Nelson, in an interview with the News-Leader, used the phrase “robust system” three times to describe the museum’s current security setup.
But three years ago, that journey still lay ahead of the museum’s staff and its city oversight board.
Because that morning, everyone was still trying to figure out what the heck happened.
When he learned of the theft, Nelson asked staff to check the galleries and the vaults. According to the insurance company transcripts, each area of the vaults contains a sheet listing all the artwork stored in that area, allowing for a quick visual check.
Staff soon found that no other art had been stolen.
A half-hour after a security guard called police, he called police again. But an officer didn’t arrive at the museum until 12:51 p.m., almost three hours after the initial call, according to police records.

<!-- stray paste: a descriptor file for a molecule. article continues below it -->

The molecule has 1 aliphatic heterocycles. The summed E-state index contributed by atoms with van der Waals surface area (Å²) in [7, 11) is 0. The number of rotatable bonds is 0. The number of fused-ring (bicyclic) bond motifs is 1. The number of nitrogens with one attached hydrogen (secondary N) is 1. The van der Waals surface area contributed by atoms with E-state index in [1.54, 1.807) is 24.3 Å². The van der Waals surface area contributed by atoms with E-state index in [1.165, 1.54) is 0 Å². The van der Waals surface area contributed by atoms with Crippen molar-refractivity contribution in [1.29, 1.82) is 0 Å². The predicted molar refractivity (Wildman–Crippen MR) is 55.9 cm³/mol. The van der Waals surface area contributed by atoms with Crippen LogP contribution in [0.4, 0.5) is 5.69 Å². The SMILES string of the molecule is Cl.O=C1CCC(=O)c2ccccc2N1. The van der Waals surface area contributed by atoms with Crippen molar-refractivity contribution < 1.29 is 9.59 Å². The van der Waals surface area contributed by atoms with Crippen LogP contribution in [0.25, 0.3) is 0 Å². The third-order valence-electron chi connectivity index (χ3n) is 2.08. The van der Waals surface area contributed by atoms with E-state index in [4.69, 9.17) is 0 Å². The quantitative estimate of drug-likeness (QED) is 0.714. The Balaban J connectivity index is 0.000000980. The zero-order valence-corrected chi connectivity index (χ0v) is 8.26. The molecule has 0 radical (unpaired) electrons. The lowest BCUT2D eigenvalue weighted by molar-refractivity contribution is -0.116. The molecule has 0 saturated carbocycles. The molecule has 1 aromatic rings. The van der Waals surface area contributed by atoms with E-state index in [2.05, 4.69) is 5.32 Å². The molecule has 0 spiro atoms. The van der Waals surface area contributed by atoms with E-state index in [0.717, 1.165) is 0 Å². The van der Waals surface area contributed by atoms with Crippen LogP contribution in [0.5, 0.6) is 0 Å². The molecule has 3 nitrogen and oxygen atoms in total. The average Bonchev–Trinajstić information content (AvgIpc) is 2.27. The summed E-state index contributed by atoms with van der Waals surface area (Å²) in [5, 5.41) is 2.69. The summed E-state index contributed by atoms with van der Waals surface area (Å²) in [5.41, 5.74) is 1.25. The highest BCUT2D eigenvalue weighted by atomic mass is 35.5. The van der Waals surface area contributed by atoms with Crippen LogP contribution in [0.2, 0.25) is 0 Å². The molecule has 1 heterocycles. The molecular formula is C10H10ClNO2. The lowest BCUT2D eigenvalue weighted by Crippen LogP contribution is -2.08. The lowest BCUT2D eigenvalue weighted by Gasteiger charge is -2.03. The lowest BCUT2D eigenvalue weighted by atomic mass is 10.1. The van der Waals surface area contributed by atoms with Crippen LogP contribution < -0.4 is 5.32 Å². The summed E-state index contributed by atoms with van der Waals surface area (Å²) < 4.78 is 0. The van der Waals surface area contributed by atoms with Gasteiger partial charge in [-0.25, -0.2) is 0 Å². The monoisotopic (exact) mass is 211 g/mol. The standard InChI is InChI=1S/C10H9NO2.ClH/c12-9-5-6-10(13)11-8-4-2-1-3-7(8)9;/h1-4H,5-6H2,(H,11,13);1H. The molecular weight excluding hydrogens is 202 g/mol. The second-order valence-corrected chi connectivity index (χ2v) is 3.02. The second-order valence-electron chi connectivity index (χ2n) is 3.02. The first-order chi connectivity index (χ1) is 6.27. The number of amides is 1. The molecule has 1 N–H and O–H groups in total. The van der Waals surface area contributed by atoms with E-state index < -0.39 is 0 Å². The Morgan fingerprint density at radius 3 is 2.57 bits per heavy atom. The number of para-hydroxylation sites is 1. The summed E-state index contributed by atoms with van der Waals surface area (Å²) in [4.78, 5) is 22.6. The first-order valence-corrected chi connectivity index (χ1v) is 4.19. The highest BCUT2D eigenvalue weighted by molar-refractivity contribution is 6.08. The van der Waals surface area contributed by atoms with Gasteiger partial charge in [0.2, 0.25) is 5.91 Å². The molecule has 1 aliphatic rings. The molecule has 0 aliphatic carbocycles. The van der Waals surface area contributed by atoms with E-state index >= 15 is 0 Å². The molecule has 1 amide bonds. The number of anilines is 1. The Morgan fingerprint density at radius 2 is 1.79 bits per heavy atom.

Police officials say they prioritized the art museum theft as they would any other crime. It was a commercial burglary that had already happened, so it was Priority 3, less urgent than a violent crime in progress.
Springfield Art Museum had joined a club of burglarized museums as varied as the Louvre (the "Mona Lisa" was stolen in 1911, then recovered a couple of years later) to the Ralph Foster Museum at College of the Ozarks (which experienced theft of a set of 76 Japanese coins in 1980 that, according to News-Leader archives, were valued at the equivalent of $3 million in today's money).
The criminal investigation began, which would involve Springfield police, the FBI and an alert to Interpol.
Officer Steven Layton’s police report, printed late on April 8, 2016, is mostly redacted, but it lists property involved in the crime, including the stolen art.
Police took impression castings of pry marks on the courtyard door.
They took into evidence the emergency exit sign that had been stuck between the doors, and the wood chip inside the courtyard door’s striker plate. Investigators also found scratches on the door, according to the guards' statements.